Dr. Thompson says most physicians already are board certified. In 2002, TMB estimated that some 80 percent of Texas physicians were board certified. ABMS estimates that 85 percent of physicians nationally are now board certified.

"We believe in most circumstances, physicians who maintain their board certification will likely fully meet all the requirements of maintaining their licensure, which would avoid unnecessary duplication in this process," Dr. Thompson said.

But many of those board-certified physicians - particularly those certified before the mid-1980s - received lifetime certification and therefore are not subject to recertification by their boards. Internal medicine diplomates boarded before 1990, for example, are grandfathered and not subject to recertification. The same is true for orthopedic surgery diplomates certified before 1986, neurological surgery diplomates certified before 1999, and plastic surgery diplomates certified before 1995.

Dr. Thomas says competency testing would impact a significant number of grandfathered physicians. But, he adds, many of those grandfathered physicians already voluntarily undergo the recertification process. Most specialty boards offer that option, he says.

In fact, Dr. Thompson says he took the recertification exam in otolaryngology even though he holds a lifetime certificate. 

Test or Not?  

If the FSMB House of Delegates approves the committee's recommendations, none of the 70 licensing boards will be required to implement testing for maintenance of licensure. Dr. Thompson says the federation enjoys considerable influence on its member boards, but has no authority of its own.

"What we're hoping for is that if the boards do move forward with a maintenance of licensure initiative, there will be some uniformity nationally by virtue of our having policy," he said.

Donald Patrick, MD, JD, TMB executive director, says the Texas board has not revisited the testing issue since it dropped its 2002 proposal. He says, however, that he still supports a demonstration of competency requirement and would expect the board to be part of a group of state licensing agencies that might move in that direction.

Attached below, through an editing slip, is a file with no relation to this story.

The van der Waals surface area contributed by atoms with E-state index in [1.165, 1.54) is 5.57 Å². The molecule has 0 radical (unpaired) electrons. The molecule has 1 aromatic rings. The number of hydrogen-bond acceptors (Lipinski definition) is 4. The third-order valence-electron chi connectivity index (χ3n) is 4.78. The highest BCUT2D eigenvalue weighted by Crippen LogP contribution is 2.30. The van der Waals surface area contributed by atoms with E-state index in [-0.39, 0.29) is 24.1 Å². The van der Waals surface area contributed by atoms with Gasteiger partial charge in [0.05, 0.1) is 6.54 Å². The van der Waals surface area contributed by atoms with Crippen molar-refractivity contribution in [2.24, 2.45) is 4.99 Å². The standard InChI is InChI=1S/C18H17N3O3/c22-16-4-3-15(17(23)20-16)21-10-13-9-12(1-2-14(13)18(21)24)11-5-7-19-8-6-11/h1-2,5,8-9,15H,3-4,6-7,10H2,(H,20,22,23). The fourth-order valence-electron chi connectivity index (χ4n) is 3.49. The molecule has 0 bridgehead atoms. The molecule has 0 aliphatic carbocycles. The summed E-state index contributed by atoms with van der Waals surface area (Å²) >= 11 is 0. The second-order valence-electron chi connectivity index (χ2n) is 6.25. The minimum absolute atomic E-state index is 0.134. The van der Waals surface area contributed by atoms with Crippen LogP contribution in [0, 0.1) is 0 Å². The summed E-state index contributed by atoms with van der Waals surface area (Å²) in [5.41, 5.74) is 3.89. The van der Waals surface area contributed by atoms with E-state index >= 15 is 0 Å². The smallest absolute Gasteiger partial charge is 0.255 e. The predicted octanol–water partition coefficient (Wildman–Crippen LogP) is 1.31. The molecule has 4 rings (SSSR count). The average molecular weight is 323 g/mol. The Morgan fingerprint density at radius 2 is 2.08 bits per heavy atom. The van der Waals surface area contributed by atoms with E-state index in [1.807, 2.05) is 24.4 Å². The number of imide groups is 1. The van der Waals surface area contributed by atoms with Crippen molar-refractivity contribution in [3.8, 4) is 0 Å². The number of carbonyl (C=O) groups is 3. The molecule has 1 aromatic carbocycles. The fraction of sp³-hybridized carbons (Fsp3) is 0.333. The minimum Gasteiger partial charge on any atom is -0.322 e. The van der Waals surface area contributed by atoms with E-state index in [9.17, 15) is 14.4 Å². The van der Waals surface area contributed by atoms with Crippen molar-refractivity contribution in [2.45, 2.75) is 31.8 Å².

"The Texas Medical Board would look at what other medical boards are planning and, of course, we would work very closely with TMA and TOMA [Texas Osteopathic Medical Association] to come up with a solution that we could phase in over time and that would be a feather in the cap of doctors to show their patients that we are keeping up," said Dr. Patrick, who also serves on the FSMB special committee.

FSMB officials hope physicians will react more positively to competency testing this time around, but Texas physicians are still skeptical.

Susan M. Strate, MD, a Wichita Falls pathologist, chaired both the TMA Ad Hoc Committee on Patient Safety and the TMA Patient-Physician Advocacy Committee, which looked at the TMB proposal in 2002. She says her opinion of competency testing hasn't changed.

"The problem is that competency testing simply hasn't been proven to be effective,"   she said. "There's no proof that taking some sort of exam will adequately test the physicians' knowledge or their abilities in their day-to-day work."

A number of physicians contacted by Texas Medicine also questioned whether more testing would truly improve quality of care.

"Does more bureaucracy really make better doctors?" asked Victoria family physician Joseph C. Perkinson III, MD.

A recent study published online in Circulation , however, did find that the time elapsed since a primary care physician's last board certification correlates with a decline in the quality of care provided to patients.

Dr. Hinchey says board-certified physicians with lifetime certification should continue to be grandfathered unless state medical boards can "clearly demonstrate" that quality issues exist. Dr. Hinchey, a board-certified pathologist, voluntarily has recertified twice in recent years despite holding lifetime certification.

Still, Dr. Thompson hopes physicians ultimately will embrace maintenance of licensure requirements.

"There is an opportunity for physicians to demonstrate to the public that they're maintaining competence," he said. "I believe that when physicians, particularly board-certified physicians, realize that what they are doing to maintain their board certification will for the most part, if not fully, meet their requirements for maintaining their licensure, they will be very satisfied with this proposal."

Ken Ortolon can be reached by telephone at (800) 880-1300, ext. 1392, or (512) 370-1392; by fax at (512) 370-1629; or by email at  Ken Ortolon .  


March 2008 Texas Medicine Contents
Texas Medicine Main Page